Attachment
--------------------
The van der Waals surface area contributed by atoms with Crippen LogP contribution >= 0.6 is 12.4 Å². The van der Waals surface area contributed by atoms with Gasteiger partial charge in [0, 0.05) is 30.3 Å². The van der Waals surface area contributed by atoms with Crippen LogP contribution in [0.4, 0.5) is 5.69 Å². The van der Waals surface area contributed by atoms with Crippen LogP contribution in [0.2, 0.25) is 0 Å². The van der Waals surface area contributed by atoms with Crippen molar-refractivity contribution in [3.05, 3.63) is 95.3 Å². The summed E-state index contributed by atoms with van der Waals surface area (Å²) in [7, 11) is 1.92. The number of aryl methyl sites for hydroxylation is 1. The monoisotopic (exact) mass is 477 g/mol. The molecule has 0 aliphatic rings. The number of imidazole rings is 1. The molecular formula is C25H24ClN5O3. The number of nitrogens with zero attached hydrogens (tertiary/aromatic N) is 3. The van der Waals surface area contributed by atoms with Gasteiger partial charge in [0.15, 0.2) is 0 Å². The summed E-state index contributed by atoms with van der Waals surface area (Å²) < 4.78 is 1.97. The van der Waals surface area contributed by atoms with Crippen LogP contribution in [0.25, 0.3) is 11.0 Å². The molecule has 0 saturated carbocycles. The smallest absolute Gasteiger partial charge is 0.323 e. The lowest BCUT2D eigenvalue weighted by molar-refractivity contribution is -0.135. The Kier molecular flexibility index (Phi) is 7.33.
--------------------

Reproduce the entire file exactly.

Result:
The van der Waals surface area contributed by atoms with Crippen LogP contribution >= 0.6 is 12.4 Å². The van der Waals surface area contributed by atoms with Gasteiger partial charge in [0, 0.05) is 30.3 Å². The van der Waals surface area contributed by atoms with Crippen LogP contribution in [0.4, 0.5) is 5.69 Å². The van der Waals surface area contributed by atoms with Crippen LogP contribution in [0.2, 0.25) is 0 Å². The van der Waals surface area contributed by atoms with Crippen molar-refractivity contribution in [3.05, 3.63) is 95.3 Å². The summed E-state index contributed by atoms with van der Waals surface area (Å²) in [7, 11) is 1.92. The number of aryl methyl sites for hydroxylation is 1. The monoisotopic (exact) mass is 477 g/mol. The molecule has 0 aliphatic rings. The number of imidazole rings is 1. The molecular formula is C25H24ClN5O3. The number of nitrogens with zero attached hydrogens (tertiary/aromatic N) is 3. The van der Waals surface area contributed by atoms with Gasteiger partial charge in [0.15, 0.2) is 0 Å². The summed E-state index contributed by atoms with van der Waals surface area (Å²) < 4.78 is 1.97. The van der Waals surface area contributed by atoms with Crippen LogP contribution in [0.25, 0.3) is 11.0 Å². The molecule has 0 saturated carbocycles. The smallest absolute Gasteiger partial charge is 0.323 e. The lowest BCUT2D eigenvalue weighted by molar-refractivity contribution is -0.135. The Kier molecular flexibility index (Phi) is 7.33.